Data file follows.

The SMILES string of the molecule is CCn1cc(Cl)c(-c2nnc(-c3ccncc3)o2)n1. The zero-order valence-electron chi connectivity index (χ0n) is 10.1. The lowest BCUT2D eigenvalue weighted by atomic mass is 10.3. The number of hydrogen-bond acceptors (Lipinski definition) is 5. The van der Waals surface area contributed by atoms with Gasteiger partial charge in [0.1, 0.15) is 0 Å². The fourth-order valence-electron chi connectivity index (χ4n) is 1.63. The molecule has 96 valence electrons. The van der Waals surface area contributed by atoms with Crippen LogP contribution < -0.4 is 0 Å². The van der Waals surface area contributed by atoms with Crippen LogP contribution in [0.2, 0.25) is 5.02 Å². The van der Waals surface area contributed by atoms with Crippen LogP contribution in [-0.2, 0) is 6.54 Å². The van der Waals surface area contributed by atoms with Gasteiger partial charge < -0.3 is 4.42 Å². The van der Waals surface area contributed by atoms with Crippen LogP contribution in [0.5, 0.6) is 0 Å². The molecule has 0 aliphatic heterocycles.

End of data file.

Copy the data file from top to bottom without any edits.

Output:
The SMILES string of the molecule is CCn1cc(Cl)c(-c2nnc(-c3ccncc3)o2)n1. The zero-order valence-electron chi connectivity index (χ0n) is 10.1. The lowest BCUT2D eigenvalue weighted by atomic mass is 10.3. The number of hydrogen-bond acceptors (Lipinski definition) is 5. The van der Waals surface area contributed by atoms with Gasteiger partial charge in [0.1, 0.15) is 0 Å². The fourth-order valence-electron chi connectivity index (χ4n) is 1.63. The molecule has 96 valence electrons. The van der Waals surface area contributed by atoms with Crippen LogP contribution < -0.4 is 0 Å². The van der Waals surface area contributed by atoms with Crippen LogP contribution in [0.2, 0.25) is 5.02 Å². The van der Waals surface area contributed by atoms with Crippen LogP contribution in [-0.2, 0) is 6.54 Å². The van der Waals surface area contributed by atoms with Gasteiger partial charge < -0.3 is 4.42 Å². The van der Waals surface area contributed by atoms with Crippen LogP contribution in [0.5, 0.6) is 0 Å². The molecule has 0 aliphatic heterocycles.